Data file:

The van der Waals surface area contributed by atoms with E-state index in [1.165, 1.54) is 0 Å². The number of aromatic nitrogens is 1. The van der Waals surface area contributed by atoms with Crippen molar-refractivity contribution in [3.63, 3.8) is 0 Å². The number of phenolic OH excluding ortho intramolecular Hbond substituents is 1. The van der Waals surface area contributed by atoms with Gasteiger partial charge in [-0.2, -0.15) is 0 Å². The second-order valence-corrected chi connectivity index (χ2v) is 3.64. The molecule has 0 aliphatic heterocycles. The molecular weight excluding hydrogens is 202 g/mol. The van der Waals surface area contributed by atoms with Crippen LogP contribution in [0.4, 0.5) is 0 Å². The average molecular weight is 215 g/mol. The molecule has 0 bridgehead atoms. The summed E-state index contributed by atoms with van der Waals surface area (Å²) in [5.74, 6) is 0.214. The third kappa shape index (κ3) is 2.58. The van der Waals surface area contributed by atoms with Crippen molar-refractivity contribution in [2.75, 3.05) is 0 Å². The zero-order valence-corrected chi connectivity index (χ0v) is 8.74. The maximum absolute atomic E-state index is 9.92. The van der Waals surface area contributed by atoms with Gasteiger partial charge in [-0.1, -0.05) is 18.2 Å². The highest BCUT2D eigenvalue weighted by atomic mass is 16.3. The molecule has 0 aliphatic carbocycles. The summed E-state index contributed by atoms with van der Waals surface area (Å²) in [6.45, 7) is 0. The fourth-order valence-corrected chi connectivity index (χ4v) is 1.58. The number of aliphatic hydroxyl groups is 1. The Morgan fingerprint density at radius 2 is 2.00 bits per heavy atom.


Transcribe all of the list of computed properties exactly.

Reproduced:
The van der Waals surface area contributed by atoms with E-state index in [1.165, 1.54) is 0 Å². The number of aromatic nitrogens is 1. The van der Waals surface area contributed by atoms with Crippen molar-refractivity contribution in [3.63, 3.8) is 0 Å². The number of phenolic OH excluding ortho intramolecular Hbond substituents is 1. The van der Waals surface area contributed by atoms with Gasteiger partial charge in [-0.2, -0.15) is 0 Å². The second-order valence-corrected chi connectivity index (χ2v) is 3.64. The molecule has 0 aliphatic heterocycles. The molecular weight excluding hydrogens is 202 g/mol. The van der Waals surface area contributed by atoms with Crippen LogP contribution in [0.4, 0.5) is 0 Å². The average molecular weight is 215 g/mol. The molecule has 0 bridgehead atoms. The summed E-state index contributed by atoms with van der Waals surface area (Å²) in [5.74, 6) is 0.214. The third kappa shape index (κ3) is 2.58. The van der Waals surface area contributed by atoms with Crippen molar-refractivity contribution in [2.75, 3.05) is 0 Å². The zero-order valence-corrected chi connectivity index (χ0v) is 8.74. The maximum absolute atomic E-state index is 9.92. The van der Waals surface area contributed by atoms with Gasteiger partial charge in [-0.1, -0.05) is 18.2 Å². The highest BCUT2D eigenvalue weighted by atomic mass is 16.3. The molecule has 0 aliphatic carbocycles. The summed E-state index contributed by atoms with van der Waals surface area (Å²) in [6.45, 7) is 0. The fourth-order valence-corrected chi connectivity index (χ4v) is 1.58. The number of aliphatic hydroxyl groups is 1. The Morgan fingerprint density at radius 2 is 2.00 bits per heavy atom.